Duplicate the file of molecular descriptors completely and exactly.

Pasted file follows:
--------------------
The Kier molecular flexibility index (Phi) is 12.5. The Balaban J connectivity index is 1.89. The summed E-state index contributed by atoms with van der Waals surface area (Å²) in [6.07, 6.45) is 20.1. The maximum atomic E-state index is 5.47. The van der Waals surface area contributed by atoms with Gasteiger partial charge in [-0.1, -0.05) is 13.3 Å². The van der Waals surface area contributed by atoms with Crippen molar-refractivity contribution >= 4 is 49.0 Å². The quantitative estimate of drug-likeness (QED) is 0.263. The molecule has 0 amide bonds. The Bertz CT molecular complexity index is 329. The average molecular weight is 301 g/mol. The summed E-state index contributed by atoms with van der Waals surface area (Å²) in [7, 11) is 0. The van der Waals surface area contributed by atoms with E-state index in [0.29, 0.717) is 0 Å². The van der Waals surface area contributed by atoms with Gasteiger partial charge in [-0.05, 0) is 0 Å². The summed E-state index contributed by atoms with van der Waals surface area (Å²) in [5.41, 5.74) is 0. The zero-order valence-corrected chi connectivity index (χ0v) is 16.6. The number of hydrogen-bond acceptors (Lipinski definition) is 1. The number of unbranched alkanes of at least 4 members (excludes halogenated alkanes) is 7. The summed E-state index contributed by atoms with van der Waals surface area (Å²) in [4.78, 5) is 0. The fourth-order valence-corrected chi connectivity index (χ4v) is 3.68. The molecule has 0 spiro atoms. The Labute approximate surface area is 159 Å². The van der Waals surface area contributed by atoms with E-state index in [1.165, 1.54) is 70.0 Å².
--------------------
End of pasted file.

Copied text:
The Kier molecular flexibility index (Phi) is 12.5. The Balaban J connectivity index is 1.89. The summed E-state index contributed by atoms with van der Waals surface area (Å²) in [6.07, 6.45) is 20.1. The maximum atomic E-state index is 5.47. The van der Waals surface area contributed by atoms with Gasteiger partial charge in [-0.1, -0.05) is 13.3 Å². The van der Waals surface area contributed by atoms with Crippen molar-refractivity contribution >= 4 is 49.0 Å². The quantitative estimate of drug-likeness (QED) is 0.263. The molecule has 0 amide bonds. The Bertz CT molecular complexity index is 329. The average molecular weight is 301 g/mol. The summed E-state index contributed by atoms with van der Waals surface area (Å²) in [7, 11) is 0. The van der Waals surface area contributed by atoms with E-state index in [0.29, 0.717) is 0 Å². The van der Waals surface area contributed by atoms with Gasteiger partial charge in [-0.05, 0) is 0 Å². The summed E-state index contributed by atoms with van der Waals surface area (Å²) in [5.41, 5.74) is 0. The zero-order valence-corrected chi connectivity index (χ0v) is 16.6. The number of hydrogen-bond acceptors (Lipinski definition) is 1. The number of unbranched alkanes of at least 4 members (excludes halogenated alkanes) is 7. The summed E-state index contributed by atoms with van der Waals surface area (Å²) in [4.78, 5) is 0. The fourth-order valence-corrected chi connectivity index (χ4v) is 3.68. The molecule has 0 spiro atoms. The Labute approximate surface area is 159 Å². The van der Waals surface area contributed by atoms with E-state index in [1.165, 1.54) is 70.0 Å².